Standard Chartered Bank
Standard Chartered is headquartered in London, but around 90 per cent of its profits come from Africa, Asia and the Middle East as of 2012. Its name is derived from the two banks from which it was formed in a merger in 1969: The Chartered Bank of India, Australia and China, and Standard Bank of British South Africa.
Rivals move in on Standard Chartered staff
British bank becomes a hunting ground for poachers after it ran afoul of US regulators
With Standard Chartered running into trouble over its dealings with Iran, potential poachers are circling the bank's Asia-based staff aiming to pick up talent.
People in the financial industry told the South China Morning Post that some rival banks in Hong Kong had recently started approaching employees, mostly middle-ranking ones, at Standard Chartered, which is headquartered in London but has a big presence in Hong Kong.
The British bank struck an agreement last week with New York state financial regulators to pay a fine of US$340 million to settle allegations that it concealed Iran-related transactions worth a total of US$250 billion. The bank faces other challenges with US federal regulators.
And it has just been sued separately in the United States by victims of the 1983 Iran-sponsored terrorist bombing of a US marine barracks in Lebanon for allegedly conspiring with Iran to hide assets.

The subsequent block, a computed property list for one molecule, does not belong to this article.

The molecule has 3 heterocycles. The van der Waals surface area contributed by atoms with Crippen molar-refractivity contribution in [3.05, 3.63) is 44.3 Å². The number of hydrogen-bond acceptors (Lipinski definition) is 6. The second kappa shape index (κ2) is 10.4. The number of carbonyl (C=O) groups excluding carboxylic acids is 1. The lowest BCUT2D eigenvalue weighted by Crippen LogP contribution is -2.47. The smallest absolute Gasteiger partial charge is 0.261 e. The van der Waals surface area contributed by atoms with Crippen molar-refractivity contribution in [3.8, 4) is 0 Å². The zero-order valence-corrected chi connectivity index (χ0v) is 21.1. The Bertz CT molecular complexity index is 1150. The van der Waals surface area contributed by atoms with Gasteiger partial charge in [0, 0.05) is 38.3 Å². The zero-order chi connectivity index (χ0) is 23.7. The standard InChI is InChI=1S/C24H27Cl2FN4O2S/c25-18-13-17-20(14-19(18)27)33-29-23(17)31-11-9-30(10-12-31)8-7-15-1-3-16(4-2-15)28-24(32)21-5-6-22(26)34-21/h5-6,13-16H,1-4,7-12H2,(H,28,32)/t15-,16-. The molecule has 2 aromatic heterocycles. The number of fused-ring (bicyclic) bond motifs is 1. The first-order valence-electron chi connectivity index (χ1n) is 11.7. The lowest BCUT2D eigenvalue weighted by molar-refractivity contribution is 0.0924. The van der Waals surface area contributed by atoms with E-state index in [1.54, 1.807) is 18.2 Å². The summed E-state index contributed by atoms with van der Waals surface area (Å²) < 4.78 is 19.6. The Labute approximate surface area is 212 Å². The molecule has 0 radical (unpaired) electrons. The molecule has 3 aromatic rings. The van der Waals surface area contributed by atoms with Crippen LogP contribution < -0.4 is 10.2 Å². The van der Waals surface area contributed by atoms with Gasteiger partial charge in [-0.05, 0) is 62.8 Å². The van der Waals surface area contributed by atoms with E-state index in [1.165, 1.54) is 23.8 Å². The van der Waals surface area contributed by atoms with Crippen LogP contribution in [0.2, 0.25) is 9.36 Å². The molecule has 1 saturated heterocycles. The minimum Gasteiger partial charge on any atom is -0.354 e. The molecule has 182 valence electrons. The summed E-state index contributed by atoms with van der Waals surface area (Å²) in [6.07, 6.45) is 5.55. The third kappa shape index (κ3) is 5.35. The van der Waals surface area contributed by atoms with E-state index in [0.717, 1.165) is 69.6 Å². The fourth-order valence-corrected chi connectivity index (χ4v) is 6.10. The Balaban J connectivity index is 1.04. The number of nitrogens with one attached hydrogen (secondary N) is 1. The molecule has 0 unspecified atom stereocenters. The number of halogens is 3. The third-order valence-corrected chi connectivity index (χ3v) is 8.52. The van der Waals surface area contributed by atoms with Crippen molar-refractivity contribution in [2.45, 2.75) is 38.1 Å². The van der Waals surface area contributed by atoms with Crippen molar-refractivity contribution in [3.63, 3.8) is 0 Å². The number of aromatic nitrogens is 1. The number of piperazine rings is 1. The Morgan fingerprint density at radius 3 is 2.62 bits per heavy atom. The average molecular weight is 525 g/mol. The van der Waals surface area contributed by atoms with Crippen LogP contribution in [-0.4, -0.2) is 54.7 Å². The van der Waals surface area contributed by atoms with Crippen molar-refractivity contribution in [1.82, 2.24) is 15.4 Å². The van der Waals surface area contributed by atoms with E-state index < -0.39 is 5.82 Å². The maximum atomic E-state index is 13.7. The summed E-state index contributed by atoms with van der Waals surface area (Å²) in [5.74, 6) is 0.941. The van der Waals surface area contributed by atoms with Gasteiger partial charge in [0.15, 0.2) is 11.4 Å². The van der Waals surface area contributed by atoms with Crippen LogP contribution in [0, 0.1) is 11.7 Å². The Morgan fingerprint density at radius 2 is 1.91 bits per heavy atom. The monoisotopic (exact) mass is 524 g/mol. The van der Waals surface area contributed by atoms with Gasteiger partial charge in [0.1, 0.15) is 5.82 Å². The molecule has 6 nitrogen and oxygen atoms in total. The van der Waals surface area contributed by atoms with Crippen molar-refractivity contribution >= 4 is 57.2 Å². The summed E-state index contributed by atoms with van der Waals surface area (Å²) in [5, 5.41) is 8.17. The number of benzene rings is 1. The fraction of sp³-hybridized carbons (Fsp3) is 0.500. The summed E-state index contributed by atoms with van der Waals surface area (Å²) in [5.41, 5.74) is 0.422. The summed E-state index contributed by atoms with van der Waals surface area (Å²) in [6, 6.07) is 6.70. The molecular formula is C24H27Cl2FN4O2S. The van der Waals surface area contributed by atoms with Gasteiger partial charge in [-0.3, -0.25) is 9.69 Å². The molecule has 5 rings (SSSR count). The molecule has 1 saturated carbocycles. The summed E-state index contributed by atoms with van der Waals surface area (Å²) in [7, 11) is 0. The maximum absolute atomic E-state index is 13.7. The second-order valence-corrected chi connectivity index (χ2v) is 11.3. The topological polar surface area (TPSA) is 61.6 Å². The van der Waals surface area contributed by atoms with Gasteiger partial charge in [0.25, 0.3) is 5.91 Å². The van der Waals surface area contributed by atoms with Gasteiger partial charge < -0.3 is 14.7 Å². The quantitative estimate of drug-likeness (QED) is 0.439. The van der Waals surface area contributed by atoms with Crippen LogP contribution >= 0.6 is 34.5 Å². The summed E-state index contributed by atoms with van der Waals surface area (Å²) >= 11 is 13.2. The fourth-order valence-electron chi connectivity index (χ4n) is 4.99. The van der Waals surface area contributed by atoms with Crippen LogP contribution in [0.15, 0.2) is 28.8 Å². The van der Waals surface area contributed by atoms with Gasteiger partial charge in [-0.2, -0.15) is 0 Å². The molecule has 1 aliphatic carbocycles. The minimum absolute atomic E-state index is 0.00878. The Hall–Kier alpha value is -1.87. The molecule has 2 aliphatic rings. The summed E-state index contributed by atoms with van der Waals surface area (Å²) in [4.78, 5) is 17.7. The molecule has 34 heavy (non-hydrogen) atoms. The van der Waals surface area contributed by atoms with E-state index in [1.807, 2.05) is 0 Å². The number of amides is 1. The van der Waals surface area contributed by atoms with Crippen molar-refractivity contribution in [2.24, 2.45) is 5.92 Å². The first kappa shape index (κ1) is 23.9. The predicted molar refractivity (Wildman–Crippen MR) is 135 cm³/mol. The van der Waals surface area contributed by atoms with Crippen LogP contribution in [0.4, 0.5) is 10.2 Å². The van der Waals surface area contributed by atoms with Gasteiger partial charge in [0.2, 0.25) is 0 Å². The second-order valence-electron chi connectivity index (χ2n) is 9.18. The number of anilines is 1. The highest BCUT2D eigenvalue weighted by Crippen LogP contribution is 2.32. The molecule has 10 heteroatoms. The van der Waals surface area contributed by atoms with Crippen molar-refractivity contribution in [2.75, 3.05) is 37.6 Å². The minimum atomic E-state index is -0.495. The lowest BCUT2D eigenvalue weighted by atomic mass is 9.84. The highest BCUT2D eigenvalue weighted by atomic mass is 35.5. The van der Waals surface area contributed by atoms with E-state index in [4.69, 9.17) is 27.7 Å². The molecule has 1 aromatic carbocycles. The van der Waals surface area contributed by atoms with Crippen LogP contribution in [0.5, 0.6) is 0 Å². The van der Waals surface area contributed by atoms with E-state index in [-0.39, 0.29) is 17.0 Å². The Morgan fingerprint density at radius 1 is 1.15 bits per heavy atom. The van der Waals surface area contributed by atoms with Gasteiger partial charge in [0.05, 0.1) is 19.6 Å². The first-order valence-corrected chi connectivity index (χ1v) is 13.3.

The bank has declined to comment on the suit.
Recently, many of Standard Chartered's competitors had been aggressively lobbying the bank's staff to join them in Hong Kong or Singapore, one person said. "Some even promised to provide a one-off cash bonus" once the bankers signed on, he said.
According to the people, some of Standard Chartered's relatively new competitors in Hong Kong, including Singapore's DBS, which has been expanding outside its home country in recent years, are eyeing the bank's wealth management team, particularly so-called relationship managers that could bring new clients to DBS.
A DBS spokeswoman said DBS planned to "increase our staff strength" in key areas, including wealth management.
Some Chinese financial institutions have also been nibbling at Standard Chartered's talent pool in Hong Kong. Mainland Chinese firms in Hong Kong, such as Citic Securities and Merchants Securities, have sped up their recruitment from global banks this year as many international banks have laid off staff to cut costs.
"We will continue to hire to invest in future growth and we are keeping track of market movements to ensure we stay competitive," a Standard Chartered spokeswoman said.
The bank has stepped up its internal communications. Two bankers at Standard Chartered told the Post that the bank had been assuring staff that business in Asia "will operate as normal" and that employees should not worry about their jobs. It dismissed market speculation that the bank might have to lay off staff to reduce costs.
Mark O'Reilly, managing director of headhunting firm Astbury Marsden for the Asia-Pacific region, suggested Standard Chartered employees should be patient. "There have been so many scandals recently. If you change jobs every time your bank gets hit by a scandal, you'd be changing jobs a lot," he said.